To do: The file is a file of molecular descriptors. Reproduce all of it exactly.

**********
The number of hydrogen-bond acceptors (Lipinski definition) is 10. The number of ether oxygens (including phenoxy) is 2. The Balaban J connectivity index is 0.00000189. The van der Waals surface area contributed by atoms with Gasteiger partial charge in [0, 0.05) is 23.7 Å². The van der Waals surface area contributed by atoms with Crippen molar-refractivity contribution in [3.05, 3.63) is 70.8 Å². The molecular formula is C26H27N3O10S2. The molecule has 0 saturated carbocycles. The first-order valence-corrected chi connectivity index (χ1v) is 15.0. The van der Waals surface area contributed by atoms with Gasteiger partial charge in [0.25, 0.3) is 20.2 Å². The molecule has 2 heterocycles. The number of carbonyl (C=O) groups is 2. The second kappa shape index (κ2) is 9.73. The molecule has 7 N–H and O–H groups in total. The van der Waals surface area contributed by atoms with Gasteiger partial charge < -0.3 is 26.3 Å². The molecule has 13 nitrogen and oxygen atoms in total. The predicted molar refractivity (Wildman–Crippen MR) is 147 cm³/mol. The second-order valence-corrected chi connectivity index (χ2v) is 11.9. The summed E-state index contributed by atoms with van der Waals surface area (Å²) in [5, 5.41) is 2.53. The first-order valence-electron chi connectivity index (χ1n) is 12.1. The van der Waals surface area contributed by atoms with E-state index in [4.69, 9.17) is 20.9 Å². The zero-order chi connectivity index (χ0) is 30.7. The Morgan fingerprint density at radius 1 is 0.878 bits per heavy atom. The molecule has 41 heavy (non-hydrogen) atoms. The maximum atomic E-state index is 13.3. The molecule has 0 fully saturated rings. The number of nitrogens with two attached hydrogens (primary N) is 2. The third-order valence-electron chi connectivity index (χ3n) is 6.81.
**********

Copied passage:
The number of hydrogen-bond acceptors (Lipinski definition) is 10. The number of ether oxygens (including phenoxy) is 2. The Balaban J connectivity index is 0.00000189. The van der Waals surface area contributed by atoms with Gasteiger partial charge in [0, 0.05) is 23.7 Å². The van der Waals surface area contributed by atoms with Crippen molar-refractivity contribution in [3.05, 3.63) is 70.8 Å². The molecular formula is C26H27N3O10S2. The molecule has 0 saturated carbocycles. The first-order valence-corrected chi connectivity index (χ1v) is 15.0. The van der Waals surface area contributed by atoms with Gasteiger partial charge in [0.25, 0.3) is 20.2 Å². The molecule has 2 heterocycles. The number of carbonyl (C=O) groups is 2. The second kappa shape index (κ2) is 9.73. The molecule has 7 N–H and O–H groups in total. The van der Waals surface area contributed by atoms with Gasteiger partial charge < -0.3 is 26.3 Å². The molecule has 13 nitrogen and oxygen atoms in total. The predicted molar refractivity (Wildman–Crippen MR) is 147 cm³/mol. The second-order valence-corrected chi connectivity index (χ2v) is 11.9. The summed E-state index contributed by atoms with van der Waals surface area (Å²) in [5, 5.41) is 2.53. The first-order valence-electron chi connectivity index (χ1n) is 12.1. The van der Waals surface area contributed by atoms with E-state index in [4.69, 9.17) is 20.9 Å². The zero-order chi connectivity index (χ0) is 30.7. The Morgan fingerprint density at radius 1 is 0.878 bits per heavy atom. The molecule has 41 heavy (non-hydrogen) atoms. The maximum atomic E-state index is 13.3. The molecule has 0 fully saturated rings. The number of nitrogens with two attached hydrogens (primary N) is 2. The third-order valence-electron chi connectivity index (χ3n) is 6.81.